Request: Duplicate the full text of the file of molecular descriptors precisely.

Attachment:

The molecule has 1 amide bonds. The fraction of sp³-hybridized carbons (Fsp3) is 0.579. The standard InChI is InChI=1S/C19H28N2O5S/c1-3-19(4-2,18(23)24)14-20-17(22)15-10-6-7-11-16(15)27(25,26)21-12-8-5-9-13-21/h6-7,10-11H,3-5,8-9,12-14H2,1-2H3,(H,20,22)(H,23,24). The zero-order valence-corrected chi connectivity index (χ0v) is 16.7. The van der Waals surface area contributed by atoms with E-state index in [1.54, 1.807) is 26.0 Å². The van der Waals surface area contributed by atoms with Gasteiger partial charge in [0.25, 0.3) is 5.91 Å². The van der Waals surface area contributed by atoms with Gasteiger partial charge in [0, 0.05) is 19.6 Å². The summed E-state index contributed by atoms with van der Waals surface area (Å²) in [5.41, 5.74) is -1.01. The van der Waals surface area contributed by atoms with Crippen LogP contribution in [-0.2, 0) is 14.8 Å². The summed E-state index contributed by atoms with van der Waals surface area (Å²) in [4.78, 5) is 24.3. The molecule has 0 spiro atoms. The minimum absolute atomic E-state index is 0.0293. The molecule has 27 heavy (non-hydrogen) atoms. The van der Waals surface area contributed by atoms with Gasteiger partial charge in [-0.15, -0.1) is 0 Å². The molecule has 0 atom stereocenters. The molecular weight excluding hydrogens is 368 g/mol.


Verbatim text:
The molecule has 1 amide bonds. The fraction of sp³-hybridized carbons (Fsp3) is 0.579. The standard InChI is InChI=1S/C19H28N2O5S/c1-3-19(4-2,18(23)24)14-20-17(22)15-10-6-7-11-16(15)27(25,26)21-12-8-5-9-13-21/h6-7,10-11H,3-5,8-9,12-14H2,1-2H3,(H,20,22)(H,23,24). The zero-order valence-corrected chi connectivity index (χ0v) is 16.7. The van der Waals surface area contributed by atoms with E-state index in [1.54, 1.807) is 26.0 Å². The van der Waals surface area contributed by atoms with Gasteiger partial charge in [0.25, 0.3) is 5.91 Å². The van der Waals surface area contributed by atoms with Gasteiger partial charge in [0, 0.05) is 19.6 Å². The summed E-state index contributed by atoms with van der Waals surface area (Å²) in [5.41, 5.74) is -1.01. The van der Waals surface area contributed by atoms with Crippen LogP contribution in [-0.2, 0) is 14.8 Å². The summed E-state index contributed by atoms with van der Waals surface area (Å²) in [4.78, 5) is 24.3. The molecule has 0 spiro atoms. The minimum absolute atomic E-state index is 0.0293. The molecule has 27 heavy (non-hydrogen) atoms. The van der Waals surface area contributed by atoms with Gasteiger partial charge in [-0.15, -0.1) is 0 Å². The molecule has 0 atom stereocenters. The molecular weight excluding hydrogens is 368 g/mol.